The story is simply a sequence of events involving God and Abraham, with Isaac in a minor supporting role, and Sarah on the cutting room floor.
I’m relieved to say that some modern commentators have suggested a powerful, significant way that Sarah may have contributed to the Akedah, and they suggest that she exercised her free will at a critical moment in the plot. Rabbis Rachel Bearman and Paul Kipnes write Midrashic Monologues in the voices of various Biblical characters, and this is their piece entitled “Where was Sarah During the Akedah?”
I remember lying quietly in our tent. Abraham had fallen asleep beside me. My mind drifted back to my favorite memory of the day when three guests came to tell me I’d soon be pregnant. After so many years! I actually laughed in disbelief until the Source of Life reassured me it was true. With Isaac, God gave me one of my life’s great joys.
Suddenly, Abraham began stirring and called out, ‘Hineini, Here I am.’ He began to talk with God. As I often did, I pretended to be asleep to listen in.
At first what I heard made little sense. Though I could only hear Abraham’s responses, I sensed that God requested something involving our son Isaac. Abraham’s steady voice suddenly quivered. I thought I heard him say the word, ‘sacrifice.’ Had the Eternal One just commanded that my husband sacrifice our only son?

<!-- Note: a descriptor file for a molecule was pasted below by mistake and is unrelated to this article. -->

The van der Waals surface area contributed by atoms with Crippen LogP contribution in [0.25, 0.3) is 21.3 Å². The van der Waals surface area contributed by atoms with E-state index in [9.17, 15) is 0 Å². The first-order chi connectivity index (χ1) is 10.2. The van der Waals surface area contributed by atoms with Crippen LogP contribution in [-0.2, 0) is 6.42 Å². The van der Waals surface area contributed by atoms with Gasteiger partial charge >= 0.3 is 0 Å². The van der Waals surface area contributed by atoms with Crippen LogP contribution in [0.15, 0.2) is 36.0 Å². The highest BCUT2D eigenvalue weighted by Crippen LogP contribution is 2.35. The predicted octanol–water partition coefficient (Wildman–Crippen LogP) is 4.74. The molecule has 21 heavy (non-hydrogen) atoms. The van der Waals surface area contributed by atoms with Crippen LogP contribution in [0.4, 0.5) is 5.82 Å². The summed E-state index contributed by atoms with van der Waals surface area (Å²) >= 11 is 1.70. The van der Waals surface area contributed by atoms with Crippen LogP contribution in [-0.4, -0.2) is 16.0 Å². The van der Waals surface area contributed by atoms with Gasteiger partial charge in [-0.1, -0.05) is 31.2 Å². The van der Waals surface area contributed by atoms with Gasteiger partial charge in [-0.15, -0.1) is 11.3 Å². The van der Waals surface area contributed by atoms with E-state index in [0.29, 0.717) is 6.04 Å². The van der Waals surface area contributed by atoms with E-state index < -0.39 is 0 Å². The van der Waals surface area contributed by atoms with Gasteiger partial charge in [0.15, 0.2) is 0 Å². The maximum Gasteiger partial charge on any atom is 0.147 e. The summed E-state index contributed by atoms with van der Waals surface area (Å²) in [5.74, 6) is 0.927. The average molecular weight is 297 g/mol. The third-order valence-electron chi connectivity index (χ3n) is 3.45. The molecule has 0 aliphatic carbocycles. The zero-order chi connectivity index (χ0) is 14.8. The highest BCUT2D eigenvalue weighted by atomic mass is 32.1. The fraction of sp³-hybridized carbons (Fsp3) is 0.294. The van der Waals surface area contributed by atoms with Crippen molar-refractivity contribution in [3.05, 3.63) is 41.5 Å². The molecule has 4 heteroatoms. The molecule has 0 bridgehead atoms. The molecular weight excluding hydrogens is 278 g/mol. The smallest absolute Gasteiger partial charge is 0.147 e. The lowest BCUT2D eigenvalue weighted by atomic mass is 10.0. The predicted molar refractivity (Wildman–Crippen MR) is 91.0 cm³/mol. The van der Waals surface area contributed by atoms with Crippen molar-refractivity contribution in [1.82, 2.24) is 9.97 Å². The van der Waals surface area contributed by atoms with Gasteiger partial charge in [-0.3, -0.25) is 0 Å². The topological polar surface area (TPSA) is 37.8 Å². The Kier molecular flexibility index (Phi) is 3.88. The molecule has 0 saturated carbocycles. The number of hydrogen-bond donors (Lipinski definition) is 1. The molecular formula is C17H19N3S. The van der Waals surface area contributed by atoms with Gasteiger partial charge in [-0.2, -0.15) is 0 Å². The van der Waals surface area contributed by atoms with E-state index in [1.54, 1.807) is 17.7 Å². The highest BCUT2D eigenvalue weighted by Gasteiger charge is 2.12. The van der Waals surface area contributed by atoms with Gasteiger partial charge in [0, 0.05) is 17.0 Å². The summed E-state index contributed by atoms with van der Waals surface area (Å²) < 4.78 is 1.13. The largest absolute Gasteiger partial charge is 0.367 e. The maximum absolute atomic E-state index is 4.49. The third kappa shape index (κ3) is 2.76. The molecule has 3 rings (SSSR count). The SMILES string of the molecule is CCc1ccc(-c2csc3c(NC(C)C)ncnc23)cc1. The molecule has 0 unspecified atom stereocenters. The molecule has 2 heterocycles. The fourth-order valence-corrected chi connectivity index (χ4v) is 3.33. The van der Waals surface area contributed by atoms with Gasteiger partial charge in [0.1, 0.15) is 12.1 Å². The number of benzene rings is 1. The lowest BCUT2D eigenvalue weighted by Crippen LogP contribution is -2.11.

Now why would God, who had given us Isaac, take this special gift from me now? And without even speaking directly to me! For a moment I wondered if this was my punishment for our treatment of Hagar.
Through cracked eyelids, I saw my husband overcome with sadness. I had never seen him so sad, not even when we were commanded, lech l’cha, ‘go forth,’ to leave his land and his father’s house
Strangely, I could see in Abraham’s face that he truly believed that God wanted him to sacrifice our son. I wanted to urge Abraham to challenge to God as he had before at Sodom and Gomorrah. But Abraham’s eyes burned fiercely and for the first time he excluded me from contemplating God’s message.
I felt powerless to insert myself in what had passed between them. Finally, Abraham fell back asleep, though fitfully as if struggling with a demon.
I would give up my life before I would let Isaac be harmed! ‘I would not offer my first born for sacrifice.’The Merciful One who had blessed us with a child would not now take him away.
I needed air. I stepped outside to think. I walked aimlessly around the camp’s altar and spied Abraham’s special knife. I trembled as I thought of that knife sliding against Isaac’s throat.
“What was God looking for? Why would God suddenly seek reassurance of our commitment? I remembered God’s promise that our offspring would inherit this land and become a great nation.I always assumed that Isaac and his future bride would follow in our footsteps to lead as heads of the tribe, but I never considered just how they would inherit our commitment to serving God. …